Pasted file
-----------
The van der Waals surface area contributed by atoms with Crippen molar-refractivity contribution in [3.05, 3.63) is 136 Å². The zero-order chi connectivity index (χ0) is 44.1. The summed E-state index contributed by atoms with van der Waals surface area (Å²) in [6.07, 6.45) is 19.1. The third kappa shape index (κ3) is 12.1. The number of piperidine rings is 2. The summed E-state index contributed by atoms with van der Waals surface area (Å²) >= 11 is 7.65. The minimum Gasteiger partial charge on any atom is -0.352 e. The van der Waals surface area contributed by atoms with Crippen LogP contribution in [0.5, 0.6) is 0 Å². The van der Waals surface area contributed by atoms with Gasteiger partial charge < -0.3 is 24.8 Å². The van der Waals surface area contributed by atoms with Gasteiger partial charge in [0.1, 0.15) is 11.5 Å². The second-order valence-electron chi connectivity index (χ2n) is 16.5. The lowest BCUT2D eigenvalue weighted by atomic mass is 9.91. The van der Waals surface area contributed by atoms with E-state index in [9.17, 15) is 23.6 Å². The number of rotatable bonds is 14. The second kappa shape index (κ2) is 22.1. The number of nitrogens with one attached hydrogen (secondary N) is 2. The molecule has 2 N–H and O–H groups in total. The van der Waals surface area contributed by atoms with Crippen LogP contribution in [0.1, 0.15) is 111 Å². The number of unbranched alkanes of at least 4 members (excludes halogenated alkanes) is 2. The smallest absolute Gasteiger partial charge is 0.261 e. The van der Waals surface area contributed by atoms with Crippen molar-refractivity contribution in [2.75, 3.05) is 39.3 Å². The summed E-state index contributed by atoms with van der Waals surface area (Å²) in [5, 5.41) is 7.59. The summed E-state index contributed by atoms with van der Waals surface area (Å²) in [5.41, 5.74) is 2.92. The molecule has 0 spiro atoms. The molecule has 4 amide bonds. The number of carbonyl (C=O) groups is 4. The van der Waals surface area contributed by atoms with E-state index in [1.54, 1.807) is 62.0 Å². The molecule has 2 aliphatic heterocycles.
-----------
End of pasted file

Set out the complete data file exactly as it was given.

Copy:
The van der Waals surface area contributed by atoms with Crippen molar-refractivity contribution in [3.05, 3.63) is 136 Å². The zero-order chi connectivity index (χ0) is 44.1. The summed E-state index contributed by atoms with van der Waals surface area (Å²) in [6.07, 6.45) is 19.1. The third kappa shape index (κ3) is 12.1. The number of piperidine rings is 2. The summed E-state index contributed by atoms with van der Waals surface area (Å²) >= 11 is 7.65. The minimum Gasteiger partial charge on any atom is -0.352 e. The van der Waals surface area contributed by atoms with Crippen LogP contribution in [0.5, 0.6) is 0 Å². The van der Waals surface area contributed by atoms with Gasteiger partial charge < -0.3 is 24.8 Å². The van der Waals surface area contributed by atoms with Gasteiger partial charge in [0.1, 0.15) is 11.5 Å². The second-order valence-electron chi connectivity index (χ2n) is 16.5. The lowest BCUT2D eigenvalue weighted by atomic mass is 9.91. The van der Waals surface area contributed by atoms with E-state index in [9.17, 15) is 23.6 Å². The number of rotatable bonds is 14. The second kappa shape index (κ2) is 22.1. The number of nitrogens with one attached hydrogen (secondary N) is 2. The molecule has 2 N–H and O–H groups in total. The van der Waals surface area contributed by atoms with Crippen LogP contribution in [0.1, 0.15) is 111 Å². The number of unbranched alkanes of at least 4 members (excludes halogenated alkanes) is 2. The smallest absolute Gasteiger partial charge is 0.261 e. The van der Waals surface area contributed by atoms with Crippen molar-refractivity contribution in [2.75, 3.05) is 39.3 Å². The summed E-state index contributed by atoms with van der Waals surface area (Å²) in [5, 5.41) is 7.59. The summed E-state index contributed by atoms with van der Waals surface area (Å²) in [5.41, 5.74) is 2.92. The molecule has 0 spiro atoms. The molecule has 4 amide bonds. The number of carbonyl (C=O) groups is 4. The van der Waals surface area contributed by atoms with E-state index in [1.54, 1.807) is 62.0 Å². The molecule has 2 aliphatic heterocycles.